DAILY CATHOLIC     THURSDAY     February 18, 1999     vol. 10, no. 34

NEWS & VIEWS
from a CATHOLIC perspective

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BISHOPS MEET CASTRO; URGE END TO US EMBARGO, PLEDGE PASTORAL SUPPORT TO CUBAN CHURCH AND REJECT USE OF CAPITAL PUNISHMENT

          HAVANA (CWNews.com) - Cuban President Fidel Castro met with bishops from across the Americas on Tuesday, just after the bishops called for an end to the 36-year-old US embargo of the country.

          The bishops of the Latin American Episcopal Conference (CELAM), as well as delegates from the US and Canadian bishops' conferences, were gathered for the first time in Havana this week for their annual meeting to discuss implementing Pope John Paul's call for a new evangelization for the Americas and the state of the Church in Cuba. On Tuesday, the bishops said they hoped for improved relations between Cuba and the US. "It has always been the position of the bishops of the United States ... to seek the lessening and even the ending of the embargo," said Archbishop Theodore McCarrick of Newark, New Jersey.

          The bishops added that they were encouraged by changes implemented by President Bill Clinton in January that would allow more Americans to send money to Cubans, begin direct mail service, and expand charter flights. "We hope they are just the beginning of more substantial changes," Archbishop McCarrick said.

          At the conclusion of the Inter-American Meeting of Bishops, several bishops committed to providing material and pastoral help for the growing Church in Cuba, subject to the approval of the Cuban Communist government.

          After the closing Mass, held on Tuesday, Cardinal Lucas Moreira Neves, Prefect of the Vatican's Congregation for Bishops and President of the Pontifical Council for Latin America, said: "There will be an effort to send Latin American priests and missionaries to strengthen the work of evangelization in Cuba." Honduran Archbishop Oscar Rodriguez Maradiaga, President of the Latin American Bishops' Council added: "We have listened to the positive steps made by the Church in Cuba after the Pope's visit and we have realized that there are great needs."

          Archbishop Rodriguez said that the Church in the US and Canada, as well as several Latin American episcopates, have committed material help against "the lack of proper places to celebrate Mass, to preach the Gospel, and to promote humanitarian activities." He added, "Of course, this help will be available in Cuba if the government decides to introduce some changes in the law." In 1987, the Cuban government allowed several foreign missionaries to enter the country, but current law still bans them. In addition, no religion may begin restoration work or build new churches.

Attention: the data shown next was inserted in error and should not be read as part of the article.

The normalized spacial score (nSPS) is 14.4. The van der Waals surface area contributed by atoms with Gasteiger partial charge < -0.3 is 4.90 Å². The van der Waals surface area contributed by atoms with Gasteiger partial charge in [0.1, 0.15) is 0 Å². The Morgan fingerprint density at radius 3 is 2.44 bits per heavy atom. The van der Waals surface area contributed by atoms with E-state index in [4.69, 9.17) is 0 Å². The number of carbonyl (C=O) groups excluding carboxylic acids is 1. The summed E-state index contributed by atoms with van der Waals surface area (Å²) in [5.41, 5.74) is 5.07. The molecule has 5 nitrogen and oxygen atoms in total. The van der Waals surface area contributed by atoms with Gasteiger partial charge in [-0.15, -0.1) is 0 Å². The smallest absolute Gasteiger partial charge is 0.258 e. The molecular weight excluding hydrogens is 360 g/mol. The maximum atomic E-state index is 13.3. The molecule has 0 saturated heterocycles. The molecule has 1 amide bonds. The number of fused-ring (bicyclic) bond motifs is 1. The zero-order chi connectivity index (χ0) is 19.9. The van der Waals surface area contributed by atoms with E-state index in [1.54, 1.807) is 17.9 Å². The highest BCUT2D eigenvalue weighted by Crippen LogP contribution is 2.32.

Archbishop Rodriguez said that the Church hopes not only for approval for the construction of new churches but "also the re-dedication of churches that at present are used as public offices or warehouses."

          Noticias Eclesias' Church News also reported that Cuban Cardinal Jaime Ortega expressed his concern yesterday for the new measures implied in the bill of defense of economy and Cuban independence, being currently in discussion. The bill establishes diverse punishments for people accused of affecting "the fundamental, political, or economical interests" of Cuba.

          On the other hand, the Archbishop of Havana manifested his rejection to capital punishment, one of the penalties contemplated in Cuban legislation and which is being considered to increase in use. "Yesterday much was discussed about common crime and I was following all that referred to the different penalties, such as life imprisonment, capital punishment, and you already know what our position is regarding those penalties. Capital punishment is always a tragic resource that the Church rejects in its doctrine," he pointed out.

          Cardinal Ortega affirmed that such penalty is not a way of solving any problems. "Maybe the problem goes beyond that. It lays in the values, it lays in education, in the family, it lays in many things that must be improved in order to avoid any human being walking in the wrong path," he added.


Articles provided through Catholic World News and Church News at Noticias Eclesiales. Both CWN and NE are not affiliated with the Daily CATHOLIC but provides this service via e-mail to the Daily CATHOLIC Monday through Friday.

February 18, 1999       volume 10, no. 34
NEWS & VIEWS

DAILY CATHOLIC

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